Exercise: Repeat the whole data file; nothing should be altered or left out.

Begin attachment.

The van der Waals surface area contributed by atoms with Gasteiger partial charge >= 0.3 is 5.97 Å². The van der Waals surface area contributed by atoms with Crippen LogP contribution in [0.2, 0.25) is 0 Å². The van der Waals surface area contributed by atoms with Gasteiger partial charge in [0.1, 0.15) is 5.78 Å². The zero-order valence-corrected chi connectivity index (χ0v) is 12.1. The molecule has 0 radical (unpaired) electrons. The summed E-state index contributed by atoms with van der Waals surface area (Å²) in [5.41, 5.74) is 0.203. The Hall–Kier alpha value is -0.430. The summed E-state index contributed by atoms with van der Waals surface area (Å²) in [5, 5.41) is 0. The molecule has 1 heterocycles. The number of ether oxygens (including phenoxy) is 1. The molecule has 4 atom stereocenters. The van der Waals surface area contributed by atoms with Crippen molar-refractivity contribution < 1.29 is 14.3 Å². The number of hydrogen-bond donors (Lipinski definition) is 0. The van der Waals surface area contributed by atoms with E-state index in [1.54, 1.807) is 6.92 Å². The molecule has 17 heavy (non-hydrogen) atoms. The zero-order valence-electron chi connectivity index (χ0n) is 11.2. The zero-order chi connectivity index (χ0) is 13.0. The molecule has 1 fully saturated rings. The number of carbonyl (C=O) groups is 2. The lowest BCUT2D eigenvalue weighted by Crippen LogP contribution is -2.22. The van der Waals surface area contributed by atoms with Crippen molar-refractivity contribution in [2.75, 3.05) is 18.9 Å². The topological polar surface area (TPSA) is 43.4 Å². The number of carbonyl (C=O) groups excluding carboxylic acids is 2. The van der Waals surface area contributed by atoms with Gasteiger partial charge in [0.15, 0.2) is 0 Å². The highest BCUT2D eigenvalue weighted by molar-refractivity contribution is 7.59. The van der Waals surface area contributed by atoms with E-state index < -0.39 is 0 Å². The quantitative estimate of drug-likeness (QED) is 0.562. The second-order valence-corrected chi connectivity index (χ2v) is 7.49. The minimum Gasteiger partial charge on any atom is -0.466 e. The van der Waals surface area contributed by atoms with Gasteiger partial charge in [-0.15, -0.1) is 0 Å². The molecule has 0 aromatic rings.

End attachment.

The van der Waals surface area contributed by atoms with Gasteiger partial charge >= 0.3 is 5.97 Å². The van der Waals surface area contributed by atoms with Crippen LogP contribution in [0.2, 0.25) is 0 Å². The van der Waals surface area contributed by atoms with Gasteiger partial charge in [0.1, 0.15) is 5.78 Å². The zero-order valence-corrected chi connectivity index (χ0v) is 12.1. The molecule has 0 radical (unpaired) electrons. The summed E-state index contributed by atoms with van der Waals surface area (Å²) in [5.41, 5.74) is 0.203. The Hall–Kier alpha value is -0.430. The summed E-state index contributed by atoms with van der Waals surface area (Å²) in [5, 5.41) is 0. The molecule has 1 heterocycles. The number of ether oxygens (including phenoxy) is 1. The molecule has 4 atom stereocenters. The van der Waals surface area contributed by atoms with Crippen molar-refractivity contribution < 1.29 is 14.3 Å². The number of hydrogen-bond donors (Lipinski definition) is 0. The van der Waals surface area contributed by atoms with E-state index in [1.54, 1.807) is 6.92 Å². The molecule has 17 heavy (non-hydrogen) atoms. The zero-order valence-electron chi connectivity index (χ0n) is 11.2. The zero-order chi connectivity index (χ0) is 13.0. The molecule has 1 fully saturated rings. The number of carbonyl (C=O) groups is 2. The lowest BCUT2D eigenvalue weighted by Crippen LogP contribution is -2.22. The van der Waals surface area contributed by atoms with Crippen molar-refractivity contribution in [2.75, 3.05) is 18.9 Å². The topological polar surface area (TPSA) is 43.4 Å². The number of carbonyl (C=O) groups excluding carboxylic acids is 2. The van der Waals surface area contributed by atoms with Gasteiger partial charge in [0.15, 0.2) is 0 Å². The highest BCUT2D eigenvalue weighted by molar-refractivity contribution is 7.59. The van der Waals surface area contributed by atoms with E-state index < -0.39 is 0 Å². The quantitative estimate of drug-likeness (QED) is 0.562. The second-order valence-corrected chi connectivity index (χ2v) is 7.49. The minimum Gasteiger partial charge on any atom is -0.466 e. The van der Waals surface area contributed by atoms with Gasteiger partial charge in [-0.15, -0.1) is 0 Å². The molecule has 0 aromatic rings.